It was a very foolish thing to do and if I was offered the same challenge on the monkey bars again, I don’t think I would attempt it. Still, this story is a good reminder for me not to push so hard…and to know my limits without having to reach my limits.

I don’t have to “bring it” to the point where I pull a muscle, dislocate a joint, or cause lastingĀ  injury to my body. Yes, it’s good to push yourself and try harder, but it must be balanced with the knowledge of what your body can handle. Finishing a workout drenched in sweat and feeling tired is good…but finishing one and throwing up after because of the workout…not good. It’s just something to think about when you’re attempting something “extreme.”

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Weird Food Memories

When I was younger, I wanted to be a doctor when I grew up. I would always watch my parents fillet a fish, remove innards, de-bone a chicken with ease…I thought to myself that it’d be fun to “dissect” animals.

When I actually ended up in a biology lab, I had no problems cutting into the animals, even if it was “fresh” and bleeding as I dissected it. I found it oddly intriguing. My neighboring lab partners would name their specimen, pet it, and talk to it…whimper over how to remove the organs and such. For me, I treated our animal with an assertive and steady hand, knowing how deep to cut and where most things were located generally. I remember how my lab partners (boys and girls) would stare at me in disbelief as I always volunteered myself to do the dissecting.

I guess that comes with learning to cook.

When you learn to cook like a omnivore, you eat almost everything. And when you buy from an Asian market or local shop, you tend to see things that you wouldn’t find in your average supermarket. It might be a cultural difference or something, but I found fresh seafood and meats as important as having fresh produce.

I remember my sister and I would wander the grocery store trying to find the most “disgusting” things and try to outdo each other. It was one of our games to keep us entertained while our parents went shopping.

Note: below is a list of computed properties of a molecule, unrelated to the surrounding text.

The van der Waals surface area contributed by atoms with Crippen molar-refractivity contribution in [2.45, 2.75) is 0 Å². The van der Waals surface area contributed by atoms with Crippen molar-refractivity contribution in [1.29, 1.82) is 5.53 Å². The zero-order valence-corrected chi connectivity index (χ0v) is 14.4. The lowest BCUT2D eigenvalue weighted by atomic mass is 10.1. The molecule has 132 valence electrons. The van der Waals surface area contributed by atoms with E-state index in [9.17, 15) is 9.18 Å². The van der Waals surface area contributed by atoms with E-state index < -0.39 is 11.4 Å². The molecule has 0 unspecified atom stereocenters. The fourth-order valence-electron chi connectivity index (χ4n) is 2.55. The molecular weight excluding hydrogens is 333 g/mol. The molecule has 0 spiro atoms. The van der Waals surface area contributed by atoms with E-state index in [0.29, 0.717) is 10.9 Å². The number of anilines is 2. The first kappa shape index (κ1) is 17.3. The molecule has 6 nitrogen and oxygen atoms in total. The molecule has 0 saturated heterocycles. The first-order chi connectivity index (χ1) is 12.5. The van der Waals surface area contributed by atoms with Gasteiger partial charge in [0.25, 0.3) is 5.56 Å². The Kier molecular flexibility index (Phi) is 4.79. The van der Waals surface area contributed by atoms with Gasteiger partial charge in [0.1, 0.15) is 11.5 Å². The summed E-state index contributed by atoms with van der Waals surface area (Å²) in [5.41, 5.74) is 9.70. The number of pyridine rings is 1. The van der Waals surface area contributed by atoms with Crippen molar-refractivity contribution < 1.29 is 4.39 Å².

“Ooo…that’s a liver.”

“Oh yea? Well that’s pig blood”

“Eww…why is it in cubes?”

“Because they freeze it…duh!”

“Look! That’s a tongue…if you eat it, it’s licking back at you!”

“Gross!”

Despite the fact that we tried to gross each other out, we actually ate a lot of offals when we were younger. My parents told us that it would keep us healthy and I believed them. Now that I’m older and I cook for myself, I don’t really cook offals that often. Perhaps it’s because it’s harder to find them in the supermarket. I still enjoy them every once in a while because I do believe that they have nutritional benefits that you wouldn’t find in the more expensive cuts of meat like filet mignon.

Still, it’s one of those weird food things to eat offal…but really, it’s not so weird once you’ve had them. I’m not strange, I’m adventurous. Food is food and it’s made for eating.

Is there such a thing as stress baking?

Everyone’s heard about stress eating. When people get stressed, they turn to food for comfort and hence, gain weight.

However, I have a different situation. When I get stressed, I bake. Muffins, cupcakes, pound cakes, regular cakes, brownies, cookies, lemon bars, etc…I make anything and everything that you can stick in the oven. But out of all these things I make, I only want one piece out of the entire batch and that’s it. Even if it sits there every day for a month, I won’t touch it.